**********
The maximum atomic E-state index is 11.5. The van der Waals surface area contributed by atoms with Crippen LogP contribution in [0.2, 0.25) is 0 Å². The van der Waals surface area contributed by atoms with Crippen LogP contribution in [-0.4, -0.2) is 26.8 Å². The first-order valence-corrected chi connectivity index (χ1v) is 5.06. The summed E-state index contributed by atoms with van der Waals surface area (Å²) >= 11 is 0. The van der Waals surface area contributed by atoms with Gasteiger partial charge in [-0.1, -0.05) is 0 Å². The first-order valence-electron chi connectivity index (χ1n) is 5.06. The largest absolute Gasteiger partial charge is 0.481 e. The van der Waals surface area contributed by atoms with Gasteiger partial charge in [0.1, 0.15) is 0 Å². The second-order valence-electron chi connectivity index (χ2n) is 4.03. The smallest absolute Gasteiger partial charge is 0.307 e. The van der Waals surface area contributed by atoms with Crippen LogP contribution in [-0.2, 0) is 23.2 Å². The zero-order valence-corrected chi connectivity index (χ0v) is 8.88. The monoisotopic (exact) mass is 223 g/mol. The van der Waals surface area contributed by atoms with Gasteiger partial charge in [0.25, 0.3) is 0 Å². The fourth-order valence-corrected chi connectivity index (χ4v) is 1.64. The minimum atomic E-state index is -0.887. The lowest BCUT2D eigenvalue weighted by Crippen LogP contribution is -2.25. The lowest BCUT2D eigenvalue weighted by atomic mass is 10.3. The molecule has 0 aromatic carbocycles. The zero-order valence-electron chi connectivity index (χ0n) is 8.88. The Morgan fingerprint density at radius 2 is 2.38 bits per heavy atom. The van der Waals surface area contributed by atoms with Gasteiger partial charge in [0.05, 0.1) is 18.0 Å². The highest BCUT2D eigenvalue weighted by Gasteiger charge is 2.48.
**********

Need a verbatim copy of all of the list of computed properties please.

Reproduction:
The maximum atomic E-state index is 11.5. The van der Waals surface area contributed by atoms with Crippen LogP contribution in [0.2, 0.25) is 0 Å². The van der Waals surface area contributed by atoms with Crippen LogP contribution in [-0.4, -0.2) is 26.8 Å². The first-order valence-corrected chi connectivity index (χ1v) is 5.06. The summed E-state index contributed by atoms with van der Waals surface area (Å²) >= 11 is 0. The van der Waals surface area contributed by atoms with Gasteiger partial charge in [-0.1, -0.05) is 0 Å². The first-order valence-electron chi connectivity index (χ1n) is 5.06. The largest absolute Gasteiger partial charge is 0.481 e. The van der Waals surface area contributed by atoms with Gasteiger partial charge in [0.1, 0.15) is 0 Å². The second-order valence-electron chi connectivity index (χ2n) is 4.03. The smallest absolute Gasteiger partial charge is 0.307 e. The van der Waals surface area contributed by atoms with Crippen LogP contribution in [-0.2, 0) is 23.2 Å². The zero-order valence-corrected chi connectivity index (χ0v) is 8.88. The monoisotopic (exact) mass is 223 g/mol. The van der Waals surface area contributed by atoms with Gasteiger partial charge in [0.25, 0.3) is 0 Å². The fourth-order valence-corrected chi connectivity index (χ4v) is 1.64. The minimum atomic E-state index is -0.887. The lowest BCUT2D eigenvalue weighted by Crippen LogP contribution is -2.25. The lowest BCUT2D eigenvalue weighted by atomic mass is 10.3. The molecule has 0 aromatic carbocycles. The zero-order valence-electron chi connectivity index (χ0n) is 8.88. The Morgan fingerprint density at radius 2 is 2.38 bits per heavy atom. The van der Waals surface area contributed by atoms with Gasteiger partial charge in [0.05, 0.1) is 18.0 Å². The highest BCUT2D eigenvalue weighted by Gasteiger charge is 2.48.